I recently saw a meme that said, "I'm not a vegan because I want to save animals. I'm vegan because I can't stand vegetables. Kill them all!" The sarcasm made me snicker, but it also reminded me of a new cookbook sitting in a stack on my desk. The cover was eye-catching. The title, The Vegetable Butcher, even more so. I have a fondness for butchering vegetables. Slicing peppers and cutting carrots has become my relaxing Sunday evening ritual, as I prep ingredients for meals in the week to come. So this book already wins for topic appeal.
The author, Cara Mangini, comes from a long line of butchers. Her Italian grandfather and great-grandfather cut tenderloins and butterflied chickens for a living. Mangini also wields a knife, but hers is used against the curves of butternut squash and the leaves of freshly-picked artichokes.
Let's get chopping …
The author: Cara Mangini was one of the first “vegetable butchers” at Eataly in New York City, which is a small team of in-store produce experts who can peel, chop, slice, carve and prep your fresh veggies any way you desire—and share tips and recipes with you for how to eat them best. Mangini is also author of the “Vegetable Butcher” column for thekitchn.com and Executive Chef and owner of the vegetable-centric Little Eater (loosely named after the meaning of her Italian surname), a restaurant, produce stand and artisanal foods boutique in Columbus, Ohio.
While researching and writing this book, Mangini moved to Napa Valley to gain a better understanding of vegetables and farming. While there, she worked at the organic farms of Long Meadow Ranch in St. Helena and in the kitchen of its associated restaurant, Farmstead. Mangini served as a liaison between farm and restaurant, selecting produce for the executive chef and working nights on the line prepping, cooking and plating the very same veggies, fruits and herbs she had picked that morning. Mangini relocated to Ohio after meeting her future husband at a food industry convention in San Francisco. Now in the Midwest—a region rooted in agriculture—Mangini takes every opportunity to partner with local farmers to access a bounty of fresh produce to craft her recipes, develop her produce-inspired business and inspire everyone to focus on placing vegetables at the center of their plates.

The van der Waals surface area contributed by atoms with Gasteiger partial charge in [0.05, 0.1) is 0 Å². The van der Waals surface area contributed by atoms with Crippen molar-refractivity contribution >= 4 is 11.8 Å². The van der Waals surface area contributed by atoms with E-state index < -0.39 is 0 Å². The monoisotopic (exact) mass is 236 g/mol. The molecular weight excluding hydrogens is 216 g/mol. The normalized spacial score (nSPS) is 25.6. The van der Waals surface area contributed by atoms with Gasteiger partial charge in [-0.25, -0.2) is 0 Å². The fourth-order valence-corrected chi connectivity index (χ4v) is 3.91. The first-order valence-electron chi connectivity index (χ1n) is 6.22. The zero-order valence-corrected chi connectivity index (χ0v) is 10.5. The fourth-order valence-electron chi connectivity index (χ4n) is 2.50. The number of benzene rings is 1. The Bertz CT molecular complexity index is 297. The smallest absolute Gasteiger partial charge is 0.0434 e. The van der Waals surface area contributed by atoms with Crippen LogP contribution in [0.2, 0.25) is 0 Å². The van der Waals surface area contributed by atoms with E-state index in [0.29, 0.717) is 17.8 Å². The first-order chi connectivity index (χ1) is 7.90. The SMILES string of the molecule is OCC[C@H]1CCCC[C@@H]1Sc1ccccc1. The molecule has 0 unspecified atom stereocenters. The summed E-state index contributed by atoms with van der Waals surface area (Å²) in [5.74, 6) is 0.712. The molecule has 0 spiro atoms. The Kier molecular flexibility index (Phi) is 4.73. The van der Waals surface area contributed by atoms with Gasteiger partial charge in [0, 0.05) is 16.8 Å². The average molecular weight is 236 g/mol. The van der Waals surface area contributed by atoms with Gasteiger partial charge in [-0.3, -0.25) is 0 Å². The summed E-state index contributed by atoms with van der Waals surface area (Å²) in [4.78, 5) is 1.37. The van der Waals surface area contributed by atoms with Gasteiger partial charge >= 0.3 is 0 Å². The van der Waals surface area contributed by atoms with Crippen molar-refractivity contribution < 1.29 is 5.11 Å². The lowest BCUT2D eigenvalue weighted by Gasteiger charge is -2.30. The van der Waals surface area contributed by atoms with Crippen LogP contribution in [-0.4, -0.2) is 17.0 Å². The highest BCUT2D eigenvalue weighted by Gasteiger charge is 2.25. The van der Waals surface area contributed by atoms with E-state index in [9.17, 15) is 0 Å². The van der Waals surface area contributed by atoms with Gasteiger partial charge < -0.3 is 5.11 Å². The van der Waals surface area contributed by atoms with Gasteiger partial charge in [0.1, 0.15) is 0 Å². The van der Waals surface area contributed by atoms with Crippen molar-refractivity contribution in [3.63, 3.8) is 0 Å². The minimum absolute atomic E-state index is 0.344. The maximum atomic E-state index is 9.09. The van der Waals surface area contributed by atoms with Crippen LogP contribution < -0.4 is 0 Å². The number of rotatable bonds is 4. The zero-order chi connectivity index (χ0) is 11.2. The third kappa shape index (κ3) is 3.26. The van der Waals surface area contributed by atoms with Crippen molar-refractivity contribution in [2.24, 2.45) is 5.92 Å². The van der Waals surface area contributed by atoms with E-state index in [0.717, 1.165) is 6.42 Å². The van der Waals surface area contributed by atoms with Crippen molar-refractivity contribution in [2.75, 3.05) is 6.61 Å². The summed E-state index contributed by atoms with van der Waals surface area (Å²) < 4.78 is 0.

Initial impressions: At first glance, I'm impressed with the generous amount of how-to photography in this book. Snapshots of Mangini's hands prepping dozens of types of produce give you confidence to attack the stems, stalks and peels of everything from jicama and kohlrabi to fennel and broccoli rabe. There are also a ton of gorgeous finished recipe photos—each one exuding a fine mix of vibrancy and simplicity. The pages are broken up into small nuggets of copy, so everything is a quick read and easy to digest, just like those enticing veggies. Also, a fact about this book that I'm absolutely loving is that the Vegetable Butcher is a woman. Mangini, herself, holds a large cleaver on the cover.
What’s cool: Since knife skills are essential to butchers of all ilk, the front of book goes over knife selection and knife care in detail, as well as the equipment you'll need to prep all the veg your heart desires. After that, Mangini digs into the produce, spending a few pages describing eat one, from its seasonality and varieties right down to foods it pairs well with and storage instructions. Next, you get a series of how-to photography to guide you through veggie prep, as well as Mangini's favorite cooking methods and one to three recipes for each type of produce. It's in these meaty (pun intended) sections that I learned that younger eggplants are sweeter, but larger ones are better for grilling; and that fiddlehead ferns taste like a mix of asparagus, green beans and artichokes.
Though all the recipes in this book are veggie forward (obviously), they are not vegan and use plenty of butter, cheese and breadcrumbs that—let's face it—help make veggies taste fantastic. I didn't spot any recipes that call for meat, poultry or chicken, but the book does include a handful of desserts in addition to numerous vegetable main dishes, soups, sides and even a few baked goods.
Perfect for: Veggie lovers / Vegetarians / Couples and families who want to eat more veggies / Beginner cooks
When/Where to get it: The Vegetable Butcher was just released this spring (March 2016) and is available now on Amazon for $18.
Sneak-peek recipe: Take advantage of in-season rhubarb and strawberries and serve up this Rhubarb & Strawberry Crumble with Lime Yogurt & Pistachios (pictured below, and reprinted with permission from Workman Publishing).